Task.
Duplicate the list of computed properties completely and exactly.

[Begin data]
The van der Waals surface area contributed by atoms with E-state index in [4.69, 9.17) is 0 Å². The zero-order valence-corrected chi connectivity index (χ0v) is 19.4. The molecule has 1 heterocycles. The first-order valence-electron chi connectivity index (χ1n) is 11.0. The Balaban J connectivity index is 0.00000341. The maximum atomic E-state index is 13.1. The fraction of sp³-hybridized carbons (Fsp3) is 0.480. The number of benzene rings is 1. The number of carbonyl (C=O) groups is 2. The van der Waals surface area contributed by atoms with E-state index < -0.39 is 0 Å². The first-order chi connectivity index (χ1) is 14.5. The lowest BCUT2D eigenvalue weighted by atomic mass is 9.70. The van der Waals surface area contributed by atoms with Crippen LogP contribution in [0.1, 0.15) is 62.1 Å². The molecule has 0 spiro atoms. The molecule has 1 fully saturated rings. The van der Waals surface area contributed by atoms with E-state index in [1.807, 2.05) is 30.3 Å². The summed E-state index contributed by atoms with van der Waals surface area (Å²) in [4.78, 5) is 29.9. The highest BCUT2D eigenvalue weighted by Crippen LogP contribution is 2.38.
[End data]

The van der Waals surface area contributed by atoms with E-state index in [4.69, 9.17) is 0 Å². The zero-order valence-corrected chi connectivity index (χ0v) is 19.4. The molecule has 1 heterocycles. The first-order valence-electron chi connectivity index (χ1n) is 11.0. The Balaban J connectivity index is 0.00000341. The maximum atomic E-state index is 13.1. The fraction of sp³-hybridized carbons (Fsp3) is 0.480. The number of benzene rings is 1. The number of carbonyl (C=O) groups is 2. The van der Waals surface area contributed by atoms with E-state index < -0.39 is 0 Å². The first-order chi connectivity index (χ1) is 14.5. The lowest BCUT2D eigenvalue weighted by atomic mass is 9.70. The van der Waals surface area contributed by atoms with Crippen LogP contribution in [0.1, 0.15) is 62.1 Å². The molecule has 0 spiro atoms. The molecule has 1 fully saturated rings. The van der Waals surface area contributed by atoms with E-state index in [1.807, 2.05) is 30.3 Å². The summed E-state index contributed by atoms with van der Waals surface area (Å²) in [4.78, 5) is 29.9. The highest BCUT2D eigenvalue weighted by Crippen LogP contribution is 2.38.